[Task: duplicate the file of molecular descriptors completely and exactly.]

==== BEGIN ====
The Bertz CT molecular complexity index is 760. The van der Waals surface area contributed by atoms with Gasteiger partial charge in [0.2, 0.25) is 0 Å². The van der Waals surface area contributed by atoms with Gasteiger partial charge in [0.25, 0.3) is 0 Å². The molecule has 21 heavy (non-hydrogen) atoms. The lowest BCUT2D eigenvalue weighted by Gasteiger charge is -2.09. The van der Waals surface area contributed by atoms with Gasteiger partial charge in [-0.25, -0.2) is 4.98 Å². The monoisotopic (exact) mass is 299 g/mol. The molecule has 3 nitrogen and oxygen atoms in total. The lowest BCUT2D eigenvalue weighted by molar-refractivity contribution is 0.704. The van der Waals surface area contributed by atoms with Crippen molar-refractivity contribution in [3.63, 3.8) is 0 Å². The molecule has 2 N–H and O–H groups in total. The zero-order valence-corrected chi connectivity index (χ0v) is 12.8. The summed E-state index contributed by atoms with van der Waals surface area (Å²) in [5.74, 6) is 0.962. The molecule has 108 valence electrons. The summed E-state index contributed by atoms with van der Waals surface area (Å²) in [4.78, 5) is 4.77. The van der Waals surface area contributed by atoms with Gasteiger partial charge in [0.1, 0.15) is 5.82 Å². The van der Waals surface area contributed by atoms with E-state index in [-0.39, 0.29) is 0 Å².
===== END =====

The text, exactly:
The Bertz CT molecular complexity index is 760. The van der Waals surface area contributed by atoms with Gasteiger partial charge in [0.2, 0.25) is 0 Å². The van der Waals surface area contributed by atoms with Gasteiger partial charge in [0.25, 0.3) is 0 Å². The molecule has 21 heavy (non-hydrogen) atoms. The lowest BCUT2D eigenvalue weighted by Gasteiger charge is -2.09. The van der Waals surface area contributed by atoms with Gasteiger partial charge in [-0.25, -0.2) is 4.98 Å². The monoisotopic (exact) mass is 299 g/mol. The molecule has 3 nitrogen and oxygen atoms in total. The lowest BCUT2D eigenvalue weighted by molar-refractivity contribution is 0.704. The van der Waals surface area contributed by atoms with Crippen molar-refractivity contribution in [3.63, 3.8) is 0 Å². The molecule has 2 N–H and O–H groups in total. The zero-order valence-corrected chi connectivity index (χ0v) is 12.8. The summed E-state index contributed by atoms with van der Waals surface area (Å²) in [5.74, 6) is 0.962. The molecule has 108 valence electrons. The summed E-state index contributed by atoms with van der Waals surface area (Å²) in [4.78, 5) is 4.77. The van der Waals surface area contributed by atoms with Gasteiger partial charge in [0.1, 0.15) is 5.82 Å². The van der Waals surface area contributed by atoms with E-state index in [-0.39, 0.29) is 0 Å².